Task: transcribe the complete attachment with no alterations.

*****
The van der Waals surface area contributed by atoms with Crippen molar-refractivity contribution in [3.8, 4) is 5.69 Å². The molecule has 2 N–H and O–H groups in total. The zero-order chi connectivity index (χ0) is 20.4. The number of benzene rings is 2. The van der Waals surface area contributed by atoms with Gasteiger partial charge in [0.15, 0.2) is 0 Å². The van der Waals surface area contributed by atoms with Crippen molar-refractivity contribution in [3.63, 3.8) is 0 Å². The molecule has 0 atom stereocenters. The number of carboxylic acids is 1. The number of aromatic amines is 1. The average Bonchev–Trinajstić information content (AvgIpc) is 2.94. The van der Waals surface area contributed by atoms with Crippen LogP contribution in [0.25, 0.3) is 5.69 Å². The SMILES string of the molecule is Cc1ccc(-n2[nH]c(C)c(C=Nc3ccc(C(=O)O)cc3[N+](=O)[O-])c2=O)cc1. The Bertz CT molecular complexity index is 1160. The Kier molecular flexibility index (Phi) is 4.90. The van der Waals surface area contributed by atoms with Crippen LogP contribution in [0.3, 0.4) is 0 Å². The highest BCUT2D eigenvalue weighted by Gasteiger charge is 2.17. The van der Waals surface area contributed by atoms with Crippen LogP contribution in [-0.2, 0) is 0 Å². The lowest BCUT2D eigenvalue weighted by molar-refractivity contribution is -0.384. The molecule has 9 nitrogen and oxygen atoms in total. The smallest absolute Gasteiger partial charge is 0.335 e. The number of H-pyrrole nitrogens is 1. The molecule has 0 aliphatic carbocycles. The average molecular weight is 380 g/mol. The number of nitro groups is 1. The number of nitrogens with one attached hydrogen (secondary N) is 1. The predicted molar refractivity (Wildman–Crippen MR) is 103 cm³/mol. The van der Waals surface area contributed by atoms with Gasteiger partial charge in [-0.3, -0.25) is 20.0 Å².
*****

The van der Waals surface area contributed by atoms with Crippen molar-refractivity contribution in [3.8, 4) is 5.69 Å². The molecule has 2 N–H and O–H groups in total. The zero-order chi connectivity index (χ0) is 20.4. The number of benzene rings is 2. The van der Waals surface area contributed by atoms with Gasteiger partial charge in [0.15, 0.2) is 0 Å². The van der Waals surface area contributed by atoms with Crippen molar-refractivity contribution in [3.63, 3.8) is 0 Å². The molecule has 0 atom stereocenters. The number of carboxylic acids is 1. The number of aromatic amines is 1. The average Bonchev–Trinajstić information content (AvgIpc) is 2.94. The van der Waals surface area contributed by atoms with Crippen LogP contribution in [0.25, 0.3) is 5.69 Å². The SMILES string of the molecule is Cc1ccc(-n2[nH]c(C)c(C=Nc3ccc(C(=O)O)cc3[N+](=O)[O-])c2=O)cc1. The Bertz CT molecular complexity index is 1160. The Kier molecular flexibility index (Phi) is 4.90. The van der Waals surface area contributed by atoms with Crippen LogP contribution in [0.3, 0.4) is 0 Å². The highest BCUT2D eigenvalue weighted by Gasteiger charge is 2.17. The van der Waals surface area contributed by atoms with Crippen LogP contribution in [-0.2, 0) is 0 Å². The lowest BCUT2D eigenvalue weighted by molar-refractivity contribution is -0.384. The molecule has 9 nitrogen and oxygen atoms in total. The smallest absolute Gasteiger partial charge is 0.335 e. The number of H-pyrrole nitrogens is 1. The molecule has 0 aliphatic carbocycles. The average molecular weight is 380 g/mol. The number of nitro groups is 1. The number of nitrogens with one attached hydrogen (secondary N) is 1. The predicted molar refractivity (Wildman–Crippen MR) is 103 cm³/mol. The van der Waals surface area contributed by atoms with Gasteiger partial charge in [-0.3, -0.25) is 20.0 Å².